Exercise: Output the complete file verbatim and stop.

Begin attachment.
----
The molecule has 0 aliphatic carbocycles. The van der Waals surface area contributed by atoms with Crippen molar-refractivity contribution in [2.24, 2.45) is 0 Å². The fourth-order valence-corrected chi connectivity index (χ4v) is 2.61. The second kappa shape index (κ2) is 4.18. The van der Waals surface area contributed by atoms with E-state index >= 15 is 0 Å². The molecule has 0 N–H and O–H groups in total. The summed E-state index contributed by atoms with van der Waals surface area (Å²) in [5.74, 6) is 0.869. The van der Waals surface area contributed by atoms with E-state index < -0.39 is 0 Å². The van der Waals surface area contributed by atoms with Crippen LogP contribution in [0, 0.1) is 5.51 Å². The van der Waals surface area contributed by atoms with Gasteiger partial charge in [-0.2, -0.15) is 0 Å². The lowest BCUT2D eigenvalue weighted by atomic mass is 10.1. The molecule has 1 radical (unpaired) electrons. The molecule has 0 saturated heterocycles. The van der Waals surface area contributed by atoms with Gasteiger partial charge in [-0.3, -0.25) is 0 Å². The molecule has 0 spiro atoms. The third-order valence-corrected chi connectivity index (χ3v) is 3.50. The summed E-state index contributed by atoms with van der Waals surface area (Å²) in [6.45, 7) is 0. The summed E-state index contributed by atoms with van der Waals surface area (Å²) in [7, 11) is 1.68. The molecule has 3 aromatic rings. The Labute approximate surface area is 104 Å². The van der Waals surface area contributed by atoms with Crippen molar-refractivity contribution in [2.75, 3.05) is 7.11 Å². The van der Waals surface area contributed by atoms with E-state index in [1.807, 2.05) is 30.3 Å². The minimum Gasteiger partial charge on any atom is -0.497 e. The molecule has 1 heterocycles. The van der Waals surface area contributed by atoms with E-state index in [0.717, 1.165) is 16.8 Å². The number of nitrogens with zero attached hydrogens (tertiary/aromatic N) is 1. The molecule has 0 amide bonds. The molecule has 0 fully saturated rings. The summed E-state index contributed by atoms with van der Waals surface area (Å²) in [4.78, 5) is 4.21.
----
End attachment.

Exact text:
The molecule has 0 aliphatic carbocycles. The van der Waals surface area contributed by atoms with Crippen molar-refractivity contribution in [2.24, 2.45) is 0 Å². The fourth-order valence-corrected chi connectivity index (χ4v) is 2.61. The second kappa shape index (κ2) is 4.18. The van der Waals surface area contributed by atoms with E-state index >= 15 is 0 Å². The molecule has 0 N–H and O–H groups in total. The summed E-state index contributed by atoms with van der Waals surface area (Å²) in [5.74, 6) is 0.869. The van der Waals surface area contributed by atoms with E-state index < -0.39 is 0 Å². The van der Waals surface area contributed by atoms with Crippen LogP contribution in [0, 0.1) is 5.51 Å². The van der Waals surface area contributed by atoms with Gasteiger partial charge in [-0.2, -0.15) is 0 Å². The lowest BCUT2D eigenvalue weighted by atomic mass is 10.1. The molecule has 1 radical (unpaired) electrons. The molecule has 0 saturated heterocycles. The van der Waals surface area contributed by atoms with Gasteiger partial charge in [-0.3, -0.25) is 0 Å². The molecule has 0 spiro atoms. The third-order valence-corrected chi connectivity index (χ3v) is 3.50. The summed E-state index contributed by atoms with van der Waals surface area (Å²) in [6.45, 7) is 0. The summed E-state index contributed by atoms with van der Waals surface area (Å²) in [7, 11) is 1.68. The molecule has 3 aromatic rings. The Labute approximate surface area is 104 Å². The van der Waals surface area contributed by atoms with Crippen molar-refractivity contribution in [2.75, 3.05) is 7.11 Å². The van der Waals surface area contributed by atoms with E-state index in [1.807, 2.05) is 30.3 Å². The minimum Gasteiger partial charge on any atom is -0.497 e. The molecule has 1 heterocycles. The van der Waals surface area contributed by atoms with E-state index in [0.717, 1.165) is 16.8 Å². The number of nitrogens with zero attached hydrogens (tertiary/aromatic N) is 1. The molecule has 0 amide bonds. The molecule has 0 fully saturated rings. The summed E-state index contributed by atoms with van der Waals surface area (Å²) in [4.78, 5) is 4.21.